Vol 25, No.12 (December, 2013) Rational Fools vs. Efficient Crooks The efficient markets hypothesis : Political Skeptic Bulletin, 2013 : Unemployment Bulletin, 2010 :  Vol 23, No.10 (October, 2011) An observation about corporate security departments : Slightly Skeptical Euromaydan Chronicles, June 2014 : Greenspan legacy bulletin, 2008 : Vol 25, No.10 (October, 2013) Cryptolocker Trojan (Win32/Crilock.A) : Vol 25, No.08 (August, 2013) Cloud providers as intelligence collection hubs : Financial Humor Bulletin, 2010 : Inequality Bulletin, 2009 : Financial Humor Bulletin, 2008 : Copyleft Problems Bulletin, 2004 : Financial Humor Bulletin, 2011 : Energy Bulletin, 2010 : Malware Protection Bulletin, 2010 : Vol 26, No.1 (January, 2013) Object-Oriented Cult : Political Skeptic Bulletin, 2011 : Vol 23, No.11 (November, 2011) Softpanorama classification of sysadmin horror stories : Vol 25, No.05 (May, 2013) Corporate bullshit as a communication method  : Vol 25, No.06 (June, 2013) A Note on the Relationship of Brooks Law and Conway Law


Fifty glorious years (1950-2000): the triumph of the US computer engineering : Donald Knuth : TAoCP and its Influence of Computer Science : Richard Stallman : Linus Torvalds  : Larry Wall  : John K. Ousterhout : CTSS : Multix OS Unix History : Unix shell history : VI editor : History of pipes concept : Solaris : MS DOSProgramming Languages History : PL/1 : Simula 67 : C : History of GCC developmentScripting Languages : Perl history   : OS History : Mail : DNS : SSH : CPU Instruction Sets : SPARC systems 1987-2006 : Norton Commander : Norton Utilities : Norton Ghost : Frontpage history : Malware Defense History : GNU Screen : OSS early history

Classic books:

The Peter Principle : Parkinson Law : 1984 : The Mythical Man-MonthHow to Solve It by George Polya : The Art of Computer Programming : The Elements of Programming Style : The Unix Haterís Handbook : The Jargon file : The True Believer : Programming Pearls : The Good Soldier Svejk : The Power Elite

Most popular humor pages:

Manifest of the Softpanorama IT Slacker Society : Ten Commandments of the IT Slackers Society : Computer Humor Collection : BSD Logo Story : The Cuckoo's Egg : IT Slang : C++ Humor : ARE YOU A BBS ADDICT? : The Perl Purity Test : Object oriented programmers of all nations : Financial Humor : Financial Humor Bulletin, 2008 : Financial Humor Bulletin, 2010 : The Most Comprehensive Collection of Editor-related Humor : Programming Language Humor : Goldman Sachs related humor : Greenspan humor : C Humor : Scripting Humor : Real Programmers Humor : Web Humor : GPL-related Humor : OFM Humor : Politically Incorrect Humor : IDS Humor : "Linux Sucks" Humor : Russian Musical Humor : Best Russian Programmer Humor : Microsoft plans to buy Catholic Church : Richard Stallman Related Humor : Admin Humor : Perl-related Humor : Linus Torvalds Related humor : PseudoScience Related Humor : Networking Humor : Shell Humor : Financial Humor Bulletin, 2011 : Financial Humor Bulletin, 2012 : Financial Humor Bulletin, 2013 : Java Humor : Software Engineering Humor : Sun Solaris Related Humor : Education Humor : IBM Humor : Assembler-related Humor : VIM Humor : Computer Viruses Humor : Bright tomorrow is rescheduled to a day after tomorrow : Classic Computer Humor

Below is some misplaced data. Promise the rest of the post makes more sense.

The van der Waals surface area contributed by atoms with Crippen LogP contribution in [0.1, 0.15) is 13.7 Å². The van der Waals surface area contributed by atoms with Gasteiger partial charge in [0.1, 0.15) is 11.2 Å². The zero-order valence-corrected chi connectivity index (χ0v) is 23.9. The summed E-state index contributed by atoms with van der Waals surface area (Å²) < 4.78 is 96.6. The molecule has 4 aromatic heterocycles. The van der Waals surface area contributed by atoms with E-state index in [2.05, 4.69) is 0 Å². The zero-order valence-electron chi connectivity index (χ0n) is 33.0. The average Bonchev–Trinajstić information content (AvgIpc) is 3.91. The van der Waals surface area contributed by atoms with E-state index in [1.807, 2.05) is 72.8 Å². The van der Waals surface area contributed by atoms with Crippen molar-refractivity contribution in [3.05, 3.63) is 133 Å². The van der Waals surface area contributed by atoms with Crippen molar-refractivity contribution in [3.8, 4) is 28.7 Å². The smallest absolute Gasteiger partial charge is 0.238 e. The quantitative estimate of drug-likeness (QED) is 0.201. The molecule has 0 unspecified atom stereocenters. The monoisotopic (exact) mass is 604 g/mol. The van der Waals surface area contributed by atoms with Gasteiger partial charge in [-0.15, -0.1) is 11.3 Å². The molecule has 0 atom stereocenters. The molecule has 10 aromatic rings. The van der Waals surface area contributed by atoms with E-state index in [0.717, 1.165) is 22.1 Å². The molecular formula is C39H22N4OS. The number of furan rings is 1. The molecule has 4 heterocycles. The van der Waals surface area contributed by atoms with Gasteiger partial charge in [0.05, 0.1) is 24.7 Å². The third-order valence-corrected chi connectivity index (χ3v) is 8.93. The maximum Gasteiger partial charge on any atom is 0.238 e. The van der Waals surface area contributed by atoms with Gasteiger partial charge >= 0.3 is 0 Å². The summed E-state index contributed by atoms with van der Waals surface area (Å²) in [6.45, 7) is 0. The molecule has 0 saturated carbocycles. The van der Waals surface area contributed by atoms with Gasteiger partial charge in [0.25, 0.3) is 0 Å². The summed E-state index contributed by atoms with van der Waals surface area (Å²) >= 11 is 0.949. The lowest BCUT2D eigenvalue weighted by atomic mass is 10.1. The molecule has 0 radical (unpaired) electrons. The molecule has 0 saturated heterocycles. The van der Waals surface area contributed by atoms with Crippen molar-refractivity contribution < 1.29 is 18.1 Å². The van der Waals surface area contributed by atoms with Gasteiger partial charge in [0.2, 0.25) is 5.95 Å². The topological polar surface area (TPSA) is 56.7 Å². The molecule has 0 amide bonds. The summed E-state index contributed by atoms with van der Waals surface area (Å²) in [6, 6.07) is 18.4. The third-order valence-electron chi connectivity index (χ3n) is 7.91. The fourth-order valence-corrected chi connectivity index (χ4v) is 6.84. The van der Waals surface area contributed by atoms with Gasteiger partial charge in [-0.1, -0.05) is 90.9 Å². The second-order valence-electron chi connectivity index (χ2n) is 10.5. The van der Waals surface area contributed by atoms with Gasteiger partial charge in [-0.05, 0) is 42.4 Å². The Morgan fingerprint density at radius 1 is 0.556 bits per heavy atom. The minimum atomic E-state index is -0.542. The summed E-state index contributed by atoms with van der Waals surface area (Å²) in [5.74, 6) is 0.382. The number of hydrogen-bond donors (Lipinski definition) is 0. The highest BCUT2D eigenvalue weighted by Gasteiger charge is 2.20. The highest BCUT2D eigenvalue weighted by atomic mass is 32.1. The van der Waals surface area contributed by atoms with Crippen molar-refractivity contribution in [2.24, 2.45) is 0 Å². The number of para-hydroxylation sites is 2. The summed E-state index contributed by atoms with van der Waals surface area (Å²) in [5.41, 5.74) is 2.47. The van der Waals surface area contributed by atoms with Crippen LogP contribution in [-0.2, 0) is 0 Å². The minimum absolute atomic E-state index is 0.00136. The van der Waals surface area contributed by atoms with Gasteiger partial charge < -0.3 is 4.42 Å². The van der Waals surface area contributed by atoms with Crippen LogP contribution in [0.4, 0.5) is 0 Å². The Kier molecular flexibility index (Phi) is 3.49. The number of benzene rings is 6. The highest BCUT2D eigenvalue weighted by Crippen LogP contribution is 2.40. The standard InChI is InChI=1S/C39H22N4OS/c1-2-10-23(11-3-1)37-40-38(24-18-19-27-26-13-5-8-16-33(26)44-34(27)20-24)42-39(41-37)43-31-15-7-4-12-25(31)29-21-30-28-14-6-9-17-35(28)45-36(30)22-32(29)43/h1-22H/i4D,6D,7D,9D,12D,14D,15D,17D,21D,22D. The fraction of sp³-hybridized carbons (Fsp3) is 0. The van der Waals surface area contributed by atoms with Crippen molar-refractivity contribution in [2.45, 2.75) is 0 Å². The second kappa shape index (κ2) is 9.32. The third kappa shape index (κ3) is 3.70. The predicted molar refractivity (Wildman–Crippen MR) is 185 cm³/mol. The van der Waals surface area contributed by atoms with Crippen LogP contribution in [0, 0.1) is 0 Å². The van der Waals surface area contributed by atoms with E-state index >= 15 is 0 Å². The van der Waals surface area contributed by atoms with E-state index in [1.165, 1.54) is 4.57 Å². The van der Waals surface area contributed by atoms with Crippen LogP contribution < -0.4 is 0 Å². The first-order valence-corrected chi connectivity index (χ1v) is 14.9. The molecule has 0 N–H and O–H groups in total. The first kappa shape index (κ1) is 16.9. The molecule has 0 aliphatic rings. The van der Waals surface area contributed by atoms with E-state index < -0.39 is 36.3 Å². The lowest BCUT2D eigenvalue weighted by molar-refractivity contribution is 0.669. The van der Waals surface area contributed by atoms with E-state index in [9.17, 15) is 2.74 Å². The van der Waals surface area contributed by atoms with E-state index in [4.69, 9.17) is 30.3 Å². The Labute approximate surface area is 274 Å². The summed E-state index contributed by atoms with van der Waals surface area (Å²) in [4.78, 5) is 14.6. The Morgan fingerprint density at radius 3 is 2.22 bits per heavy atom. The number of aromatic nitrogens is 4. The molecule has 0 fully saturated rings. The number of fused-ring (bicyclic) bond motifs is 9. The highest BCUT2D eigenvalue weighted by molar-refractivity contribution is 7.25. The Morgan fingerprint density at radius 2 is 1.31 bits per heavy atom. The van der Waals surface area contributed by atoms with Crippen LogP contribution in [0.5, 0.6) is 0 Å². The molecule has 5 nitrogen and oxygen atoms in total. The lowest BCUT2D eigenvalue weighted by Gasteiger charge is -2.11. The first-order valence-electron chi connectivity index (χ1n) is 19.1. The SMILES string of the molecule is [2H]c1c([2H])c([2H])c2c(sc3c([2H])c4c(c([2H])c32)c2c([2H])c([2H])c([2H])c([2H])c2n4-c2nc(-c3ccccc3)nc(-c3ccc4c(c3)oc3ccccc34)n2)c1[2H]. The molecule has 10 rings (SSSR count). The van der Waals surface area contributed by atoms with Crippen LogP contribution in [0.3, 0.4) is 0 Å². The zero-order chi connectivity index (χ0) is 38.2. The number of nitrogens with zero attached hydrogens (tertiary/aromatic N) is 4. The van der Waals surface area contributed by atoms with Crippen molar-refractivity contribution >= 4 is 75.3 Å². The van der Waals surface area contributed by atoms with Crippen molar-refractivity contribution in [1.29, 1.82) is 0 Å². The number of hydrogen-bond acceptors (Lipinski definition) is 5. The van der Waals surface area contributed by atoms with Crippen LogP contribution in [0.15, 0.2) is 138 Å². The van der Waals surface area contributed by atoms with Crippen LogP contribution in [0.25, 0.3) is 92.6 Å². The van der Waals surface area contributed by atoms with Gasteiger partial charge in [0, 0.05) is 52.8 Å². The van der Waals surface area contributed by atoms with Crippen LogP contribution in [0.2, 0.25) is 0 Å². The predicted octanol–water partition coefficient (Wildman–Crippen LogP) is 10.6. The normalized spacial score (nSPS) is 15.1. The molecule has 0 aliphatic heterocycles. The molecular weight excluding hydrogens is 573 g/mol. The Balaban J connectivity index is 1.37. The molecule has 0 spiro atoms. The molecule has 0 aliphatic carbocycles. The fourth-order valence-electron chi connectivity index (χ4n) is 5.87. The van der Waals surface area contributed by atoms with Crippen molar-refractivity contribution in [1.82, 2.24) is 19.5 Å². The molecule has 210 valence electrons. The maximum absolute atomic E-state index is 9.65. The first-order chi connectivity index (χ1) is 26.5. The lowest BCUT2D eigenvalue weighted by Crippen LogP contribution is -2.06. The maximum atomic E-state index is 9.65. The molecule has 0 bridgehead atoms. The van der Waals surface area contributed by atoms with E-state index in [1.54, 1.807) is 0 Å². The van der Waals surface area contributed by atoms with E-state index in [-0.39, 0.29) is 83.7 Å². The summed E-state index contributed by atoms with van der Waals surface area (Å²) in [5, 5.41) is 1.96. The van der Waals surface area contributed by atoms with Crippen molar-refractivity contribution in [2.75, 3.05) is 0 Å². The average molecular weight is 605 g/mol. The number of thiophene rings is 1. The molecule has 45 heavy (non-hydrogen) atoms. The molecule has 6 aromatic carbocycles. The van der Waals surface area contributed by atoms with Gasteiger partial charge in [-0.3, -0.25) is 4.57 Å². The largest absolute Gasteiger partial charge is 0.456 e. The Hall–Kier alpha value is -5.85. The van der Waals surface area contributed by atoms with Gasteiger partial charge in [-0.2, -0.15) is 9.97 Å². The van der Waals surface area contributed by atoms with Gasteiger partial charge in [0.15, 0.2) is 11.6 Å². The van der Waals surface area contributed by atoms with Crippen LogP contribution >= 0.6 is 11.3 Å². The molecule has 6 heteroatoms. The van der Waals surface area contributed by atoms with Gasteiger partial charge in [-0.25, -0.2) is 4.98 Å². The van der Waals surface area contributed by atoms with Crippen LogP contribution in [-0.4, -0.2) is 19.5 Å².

The Last but not Least Technology is dominated by two types of people: those who understand what they do not manage and those who manage what they do not understand ~Archibald Putt. Ph.D

Copyright © 1996-2018 by Dr. Nikolai Bezroukov. was initially created as a service to the (now defunct) UN Sustainable Development Networking Programme (SDNP) in the author free time and without any remuneration. This document is an industrial compilation designed and created exclusively for educational use and is distributed under the Softpanorama Content License. Original materials copyright belong to respective owners. Quotes are made for educational purposes only in compliance with the fair use doctrine.

FAIR USE NOTICE This site contains copyrighted material the use of which has not always been specifically authorized by the copyright owner. We are making such material available to advance understanding of computer science, IT technology, economic, scientific, and social issues. We believe this constitutes a 'fair use' of any such copyrighted material as provided by section 107 of the US Copyright Law according to which such material can be distributed without profit exclusively for research and educational purposes.

This is a Spartan WHYFF (We Help You For Free) site written by people for whom English is not a native language. Grammar and spelling errors should be expected. The site contain some broken links as it develops like a living tree...

You can use PayPal to make a contribution, supporting development of this site and speed up access. In case is down you can use the at


The statements, views and opinions presented on this web page are those of the author (or referenced source) and are not endorsed by, nor do they necessarily reflect, the opinions of the author present and former employers, SDNP or any other organization the author may be associated with. We do not warrant the correctness of the information provided or its fitness for any purpose.

The site uses AdSense so you need to be aware of Google privacy policy. You you do not want to be tracked by Google please disable Javascript for this site. This site is perfectly usable without Javascript.

Last modified: September 12, 2017